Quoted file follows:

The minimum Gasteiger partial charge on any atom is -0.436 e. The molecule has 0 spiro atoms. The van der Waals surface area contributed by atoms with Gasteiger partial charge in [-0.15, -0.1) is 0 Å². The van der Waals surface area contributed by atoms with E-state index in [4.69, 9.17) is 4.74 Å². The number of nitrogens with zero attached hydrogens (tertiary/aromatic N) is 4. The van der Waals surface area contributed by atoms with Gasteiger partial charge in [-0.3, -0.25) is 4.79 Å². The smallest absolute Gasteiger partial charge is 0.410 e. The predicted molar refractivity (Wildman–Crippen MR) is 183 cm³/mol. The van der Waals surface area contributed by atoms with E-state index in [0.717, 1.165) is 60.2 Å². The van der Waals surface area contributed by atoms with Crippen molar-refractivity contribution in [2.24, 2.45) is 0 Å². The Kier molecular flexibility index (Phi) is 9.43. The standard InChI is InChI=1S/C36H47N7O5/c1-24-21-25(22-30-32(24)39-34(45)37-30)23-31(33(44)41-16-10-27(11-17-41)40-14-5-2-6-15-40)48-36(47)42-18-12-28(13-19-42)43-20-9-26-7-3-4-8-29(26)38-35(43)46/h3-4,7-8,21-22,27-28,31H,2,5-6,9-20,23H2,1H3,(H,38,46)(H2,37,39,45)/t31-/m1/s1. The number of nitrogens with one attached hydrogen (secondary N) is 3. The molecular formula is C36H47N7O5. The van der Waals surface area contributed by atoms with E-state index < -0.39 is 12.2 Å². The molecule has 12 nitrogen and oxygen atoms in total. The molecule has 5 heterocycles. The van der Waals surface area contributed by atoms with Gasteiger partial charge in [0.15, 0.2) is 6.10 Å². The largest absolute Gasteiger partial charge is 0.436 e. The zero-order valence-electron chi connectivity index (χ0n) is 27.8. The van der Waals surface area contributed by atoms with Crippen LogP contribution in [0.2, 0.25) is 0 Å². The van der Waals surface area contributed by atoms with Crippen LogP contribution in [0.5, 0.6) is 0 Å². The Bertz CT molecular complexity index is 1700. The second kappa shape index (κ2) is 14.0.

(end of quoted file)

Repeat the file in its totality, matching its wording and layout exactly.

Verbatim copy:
The minimum Gasteiger partial charge on any atom is -0.436 e. The molecule has 0 spiro atoms. The van der Waals surface area contributed by atoms with Gasteiger partial charge in [-0.15, -0.1) is 0 Å². The van der Waals surface area contributed by atoms with E-state index in [4.69, 9.17) is 4.74 Å². The number of nitrogens with zero attached hydrogens (tertiary/aromatic N) is 4. The van der Waals surface area contributed by atoms with Gasteiger partial charge in [-0.3, -0.25) is 4.79 Å². The smallest absolute Gasteiger partial charge is 0.410 e. The predicted molar refractivity (Wildman–Crippen MR) is 183 cm³/mol. The van der Waals surface area contributed by atoms with E-state index in [0.717, 1.165) is 60.2 Å². The van der Waals surface area contributed by atoms with Crippen molar-refractivity contribution in [2.24, 2.45) is 0 Å². The Kier molecular flexibility index (Phi) is 9.43. The standard InChI is InChI=1S/C36H47N7O5/c1-24-21-25(22-30-32(24)39-34(45)37-30)23-31(33(44)41-16-10-27(11-17-41)40-14-5-2-6-15-40)48-36(47)42-18-12-28(13-19-42)43-20-9-26-7-3-4-8-29(26)38-35(43)46/h3-4,7-8,21-22,27-28,31H,2,5-6,9-20,23H2,1H3,(H,38,46)(H2,37,39,45)/t31-/m1/s1. The number of nitrogens with one attached hydrogen (secondary N) is 3. The molecular formula is C36H47N7O5. The van der Waals surface area contributed by atoms with E-state index < -0.39 is 12.2 Å². The molecule has 12 nitrogen and oxygen atoms in total. The molecule has 5 heterocycles. The van der Waals surface area contributed by atoms with Gasteiger partial charge in [0.15, 0.2) is 6.10 Å². The largest absolute Gasteiger partial charge is 0.436 e. The zero-order valence-electron chi connectivity index (χ0n) is 27.8. The van der Waals surface area contributed by atoms with Crippen LogP contribution in [0.2, 0.25) is 0 Å². The van der Waals surface area contributed by atoms with Crippen LogP contribution in [0.5, 0.6) is 0 Å². The Bertz CT molecular complexity index is 1700. The second kappa shape index (κ2) is 14.0.